"Major data providers, including federal statistical agencies, standards organizations, and private vendors, as well as user communities, should establish a steering committee. The US National Academies Board on Research Data and Information, and the Committee on Data for Science and Technology of the International Council for Science [ICSU CODATA] are among the natural sponsors."

It mentions the Common European Research Information Format (CERIF) data exchange standard as one example of a successful model. And: "The Brazilian Lattes Platform provides an integrated system to manage research information... partnering with CASRAI (Consortia Advancing Standards in Research Administration Information), VIVO (an open research-networking community group), and EuroCRIS (Current Research Information Systems) to identify a shared exchange standard."

Also mentioned:

- Web of Science citation data;

- KNODE's work to link papers and patents;

- vendors working with universities to collect and manage research data;

- user incentives, such as US STAR METRICS initiative;

- standards and interoperability across research reporting systems, for improved attribution of their work;

- Citation standards need to be developed, across disciplines and data types, from data sets to algorithms to organisms;

- Based on such standards, metrics should be developed that cover nonpublication research outputs, to further incentivize researchers' data sharing.

"The new NSF National Center for Science and Engineering Statistics (NCSES) secure data access facility provides a model of managed access to restricted data, balancing security and access for cleared researchers. Such models can work for commercial providers, such as the tiered security MarketScan repository, which contains medical claims data and is used to support analysis of health-care cost and treatment and patient behavior."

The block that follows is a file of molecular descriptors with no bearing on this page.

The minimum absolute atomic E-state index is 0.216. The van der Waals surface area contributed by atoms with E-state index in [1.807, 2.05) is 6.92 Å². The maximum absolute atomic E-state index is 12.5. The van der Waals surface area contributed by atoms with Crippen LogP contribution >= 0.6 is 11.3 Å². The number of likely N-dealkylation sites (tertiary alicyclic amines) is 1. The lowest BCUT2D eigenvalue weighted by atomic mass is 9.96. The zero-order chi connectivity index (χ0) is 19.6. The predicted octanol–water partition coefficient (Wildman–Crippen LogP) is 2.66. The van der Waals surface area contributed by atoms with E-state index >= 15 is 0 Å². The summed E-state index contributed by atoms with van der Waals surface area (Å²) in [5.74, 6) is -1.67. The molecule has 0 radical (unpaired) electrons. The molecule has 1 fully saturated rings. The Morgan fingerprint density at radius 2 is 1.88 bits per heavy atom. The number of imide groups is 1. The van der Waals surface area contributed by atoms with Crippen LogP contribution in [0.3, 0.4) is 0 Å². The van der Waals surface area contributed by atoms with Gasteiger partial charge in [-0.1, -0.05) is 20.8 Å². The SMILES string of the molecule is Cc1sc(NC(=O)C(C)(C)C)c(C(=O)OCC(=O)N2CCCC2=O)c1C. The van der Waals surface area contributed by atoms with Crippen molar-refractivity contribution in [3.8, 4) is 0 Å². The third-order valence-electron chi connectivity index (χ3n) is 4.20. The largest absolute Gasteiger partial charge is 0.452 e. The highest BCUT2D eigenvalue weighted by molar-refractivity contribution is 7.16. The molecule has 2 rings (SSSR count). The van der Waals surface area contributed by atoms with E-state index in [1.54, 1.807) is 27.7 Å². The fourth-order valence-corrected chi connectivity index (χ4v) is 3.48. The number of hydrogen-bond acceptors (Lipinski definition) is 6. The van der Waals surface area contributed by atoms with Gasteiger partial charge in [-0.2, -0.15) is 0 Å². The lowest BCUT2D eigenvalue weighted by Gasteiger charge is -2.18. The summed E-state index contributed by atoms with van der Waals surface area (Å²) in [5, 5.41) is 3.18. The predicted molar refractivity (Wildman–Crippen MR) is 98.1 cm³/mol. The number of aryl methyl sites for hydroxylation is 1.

"Researchers lament the lack of data sharing (6). By linking data and algorithms to the infrastructure, researchers could—with permissions—access other research projects, encouraging replication and resource utilization. Users would register for access to security-sensitive parts of the infrastructure, use public data and tools free of charge, and pay for access to private work spaces, intellectual property–controlled data sets, or customized analytic tools. Users could post comments on components. Providers would document their data with standard metadata, including data elements, sample frame, access levels, terms of use, and any fees, which could vary according to the amount and nature of use (e.g., scholarly, commercial, or algorithm development), and vary across providers (e.g., academics and government agencies might set prices to cover expenses, with commercial providers setting higher prices for different functionality and tools). Payment could be managed much the way e-readers manage access to applications and content. Such a structure minimizes centralized support and subsidies; allows data to be maintained by providers who can manage access, data updates, and algorithms for data processing; and users can distribute their own tools and algorithms. These objectives are in line with the U.S. government memorandum on data sharing and privacy (7). The proposed model offers potential benefits from combining and mining the vast data already available. The first step is to coordinate existing data exchange efforts, the foundation on which the entire effort relies."

Have they been following EarthCube? It doesn't look like it from their references, but it sure sounds like it from the issues and direction.

TED Talk by Clay Shirky, and how open-source tools could enable EarthCube

posted Jan 23, 2013, 1:02 PM by David Arctur

(Originally posted on EarthCube blog, October 8, 2012 at 9:45pm)

The title (and link) for the TED talk is Clay Shirky: How the Internet will (one day) transform government,  about open-source tools and "cooperation without coordination". This talk really addresses some of the core complexities in EarthCube's mission to democratize knowledge. How many ways could we use github to enable EarthCube?

Geosciences in OGC: 2010 Update

posted Jul 17, 2012, 2:13 AM by David Arctur   [ updated Jul 17, 2012, 2:14 AM ]

Posted in OGC News, December 2010, as This Month's Staff Message -- some more of the history of geosciences' emergence in OGC. This unintentionally left out mention of the very significant role of Australia's CSIRO researchers' contributions toward the formation of the Hydro DWG and WaterML.    

Whenever a large office building is being constructed, it seems like a long time goes by at first, with very little visible progress. The foundation and infrastructure are often below ground level and behind a fence, making it even harder to see progress. But once the walls start to go up, every day brings dramatic changes.